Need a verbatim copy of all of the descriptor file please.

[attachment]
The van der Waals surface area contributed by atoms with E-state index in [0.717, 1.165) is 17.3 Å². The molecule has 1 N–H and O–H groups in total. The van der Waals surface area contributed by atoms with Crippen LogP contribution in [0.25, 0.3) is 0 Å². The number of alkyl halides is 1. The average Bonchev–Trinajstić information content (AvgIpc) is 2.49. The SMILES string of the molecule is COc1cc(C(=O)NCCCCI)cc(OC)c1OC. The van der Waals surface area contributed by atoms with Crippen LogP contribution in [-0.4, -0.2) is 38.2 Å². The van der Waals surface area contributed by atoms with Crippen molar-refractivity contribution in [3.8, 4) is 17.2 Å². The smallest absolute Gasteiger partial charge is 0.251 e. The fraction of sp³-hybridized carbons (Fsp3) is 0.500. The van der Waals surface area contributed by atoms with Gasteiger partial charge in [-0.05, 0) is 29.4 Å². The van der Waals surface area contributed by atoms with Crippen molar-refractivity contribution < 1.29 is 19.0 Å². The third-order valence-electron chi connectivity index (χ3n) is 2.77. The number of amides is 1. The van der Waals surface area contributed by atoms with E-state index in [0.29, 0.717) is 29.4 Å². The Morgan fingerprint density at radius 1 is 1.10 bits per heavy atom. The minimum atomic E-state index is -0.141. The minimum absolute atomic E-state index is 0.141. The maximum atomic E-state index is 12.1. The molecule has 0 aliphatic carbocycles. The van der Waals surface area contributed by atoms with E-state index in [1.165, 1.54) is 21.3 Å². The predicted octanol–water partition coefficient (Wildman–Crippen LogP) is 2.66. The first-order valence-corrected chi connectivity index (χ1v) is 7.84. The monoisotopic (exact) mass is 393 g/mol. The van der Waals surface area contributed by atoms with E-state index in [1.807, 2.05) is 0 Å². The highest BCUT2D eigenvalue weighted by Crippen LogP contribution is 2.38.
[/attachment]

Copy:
The van der Waals surface area contributed by atoms with E-state index in [0.717, 1.165) is 17.3 Å². The molecule has 1 N–H and O–H groups in total. The van der Waals surface area contributed by atoms with Crippen LogP contribution in [0.25, 0.3) is 0 Å². The number of alkyl halides is 1. The average Bonchev–Trinajstić information content (AvgIpc) is 2.49. The SMILES string of the molecule is COc1cc(C(=O)NCCCCI)cc(OC)c1OC. The van der Waals surface area contributed by atoms with Crippen LogP contribution in [-0.4, -0.2) is 38.2 Å². The van der Waals surface area contributed by atoms with Crippen molar-refractivity contribution in [3.8, 4) is 17.2 Å². The smallest absolute Gasteiger partial charge is 0.251 e. The fraction of sp³-hybridized carbons (Fsp3) is 0.500. The van der Waals surface area contributed by atoms with Gasteiger partial charge in [-0.05, 0) is 29.4 Å². The van der Waals surface area contributed by atoms with Crippen molar-refractivity contribution < 1.29 is 19.0 Å². The third-order valence-electron chi connectivity index (χ3n) is 2.77. The number of amides is 1. The van der Waals surface area contributed by atoms with E-state index in [0.29, 0.717) is 29.4 Å². The Morgan fingerprint density at radius 1 is 1.10 bits per heavy atom. The minimum atomic E-state index is -0.141. The minimum absolute atomic E-state index is 0.141. The maximum atomic E-state index is 12.1. The molecule has 0 aliphatic carbocycles. The van der Waals surface area contributed by atoms with E-state index in [1.165, 1.54) is 21.3 Å². The predicted octanol–water partition coefficient (Wildman–Crippen LogP) is 2.66. The first-order valence-corrected chi connectivity index (χ1v) is 7.84. The monoisotopic (exact) mass is 393 g/mol. The van der Waals surface area contributed by atoms with E-state index in [1.807, 2.05) is 0 Å². The highest BCUT2D eigenvalue weighted by Crippen LogP contribution is 2.38.